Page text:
Arrangement ends as Australian carrier steps up Etihad ties.
Emirates winds down air miles deal with Virgin Blue
Emirates Airline is downsizing its relationship with Australia's Virgin Blue as Etihad Airways is preparing to create a wide-ranging alliance to boost passenger traffic between the two countries. The Dubai airline is winding down a reciprocal arrangement that allows customers of each airline to earn and redeem miles on each other's loyalty programmes, called Skywards at Emirates and Velocity at Virgin Blue.
The changes come as Virgin Blue changes its timings on its "trans-Tasman" service to New Zealand operated by its international arm, V Australia, an Emirates spokeswoman said. But Emirates said it would continue a separate "interline" agreement with Virgin Blue that was signed in July last year. It is one of a number of major changes Virgin Blue is taking to realign the business, including a strategic alliance with Etihad announced last week that will see the two airlines collaborate and feed traffic to each other's networks, including an integration of each other's loyalty programmes.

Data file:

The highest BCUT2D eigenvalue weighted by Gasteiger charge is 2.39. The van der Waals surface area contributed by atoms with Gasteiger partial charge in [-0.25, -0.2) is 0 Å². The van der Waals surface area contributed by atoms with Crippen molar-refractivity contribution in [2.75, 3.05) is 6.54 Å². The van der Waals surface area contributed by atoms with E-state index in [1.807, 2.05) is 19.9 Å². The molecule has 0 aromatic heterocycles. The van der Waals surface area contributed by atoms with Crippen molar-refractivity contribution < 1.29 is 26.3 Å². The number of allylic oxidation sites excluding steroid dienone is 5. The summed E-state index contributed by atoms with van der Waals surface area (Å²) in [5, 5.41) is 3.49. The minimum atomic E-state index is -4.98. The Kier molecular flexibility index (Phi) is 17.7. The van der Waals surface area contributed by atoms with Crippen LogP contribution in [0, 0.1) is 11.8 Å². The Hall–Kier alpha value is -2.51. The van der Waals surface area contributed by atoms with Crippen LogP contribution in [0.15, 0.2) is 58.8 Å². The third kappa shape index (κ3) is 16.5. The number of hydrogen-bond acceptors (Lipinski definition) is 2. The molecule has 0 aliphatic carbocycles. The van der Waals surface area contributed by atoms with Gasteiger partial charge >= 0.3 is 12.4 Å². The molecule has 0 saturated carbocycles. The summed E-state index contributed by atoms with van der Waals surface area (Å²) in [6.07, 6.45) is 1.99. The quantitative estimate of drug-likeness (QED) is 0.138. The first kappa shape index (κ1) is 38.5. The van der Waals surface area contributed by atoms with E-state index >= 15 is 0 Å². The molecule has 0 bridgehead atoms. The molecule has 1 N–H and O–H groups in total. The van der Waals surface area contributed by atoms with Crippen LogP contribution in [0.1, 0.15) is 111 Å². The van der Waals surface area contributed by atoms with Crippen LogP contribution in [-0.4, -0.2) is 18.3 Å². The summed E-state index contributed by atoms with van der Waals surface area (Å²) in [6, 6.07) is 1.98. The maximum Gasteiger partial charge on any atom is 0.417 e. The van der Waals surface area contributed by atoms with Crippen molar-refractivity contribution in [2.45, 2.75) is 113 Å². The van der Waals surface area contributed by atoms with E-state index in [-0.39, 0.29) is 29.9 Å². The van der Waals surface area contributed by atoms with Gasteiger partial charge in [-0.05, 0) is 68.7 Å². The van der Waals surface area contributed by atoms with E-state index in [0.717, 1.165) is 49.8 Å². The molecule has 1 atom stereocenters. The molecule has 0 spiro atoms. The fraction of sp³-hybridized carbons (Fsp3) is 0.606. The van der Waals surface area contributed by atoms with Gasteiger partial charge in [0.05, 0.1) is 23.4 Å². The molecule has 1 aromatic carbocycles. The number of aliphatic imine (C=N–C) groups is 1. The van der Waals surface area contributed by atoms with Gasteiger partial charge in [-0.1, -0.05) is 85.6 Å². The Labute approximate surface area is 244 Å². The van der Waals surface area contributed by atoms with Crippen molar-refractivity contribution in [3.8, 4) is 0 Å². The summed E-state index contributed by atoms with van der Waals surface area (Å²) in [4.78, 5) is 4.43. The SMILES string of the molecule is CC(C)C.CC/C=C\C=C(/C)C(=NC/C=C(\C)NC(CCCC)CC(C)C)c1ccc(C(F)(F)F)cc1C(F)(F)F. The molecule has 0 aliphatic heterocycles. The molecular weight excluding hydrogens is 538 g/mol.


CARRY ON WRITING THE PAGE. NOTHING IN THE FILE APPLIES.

Etihad believes it will boost its traffic to and from Australia, a key market for Gulf airlines, by nearly 25 per cent next year as a result of its link-up with Virgin Blue. The Emirates spokeswoman said the reciprocal arrangement between the Velocity and Skywards programmes will end within six months, and that all Skywards members would be directly notified of the changes and the cut-off date for redeeming points.
The airline declined to discuss the effect of Etihad's alliance with Virgin Blue on its decision. "The partnership ended on its own commercial terms," Emirates said in a statement. "It is not appropriate for us to comment on other airlines' commercial activities or decisions." Emirates is the world's largest international airline by capacity and yesterday opened its 105th destination, to the west African country of Senegal.
"No more will passengers travelling to and from Senegal face long detours to Europe or other parts of Africa to reach their final destination," said Nigel Page, the senior vice president of commercial operations for Africa and the Americas at Emirates. Yesterday, Emirates also said it would need more than US$28 billion (Dh102.83bn) over the next eight years to finance new aircraft arrivals, a Bloomberg report said.
Since its launch in 1985, the airline raised $21.6bn through operating leases, export credit agency support, commercial asset-backed debt and other sources such as Islamic funding. firstname.lastname@example.org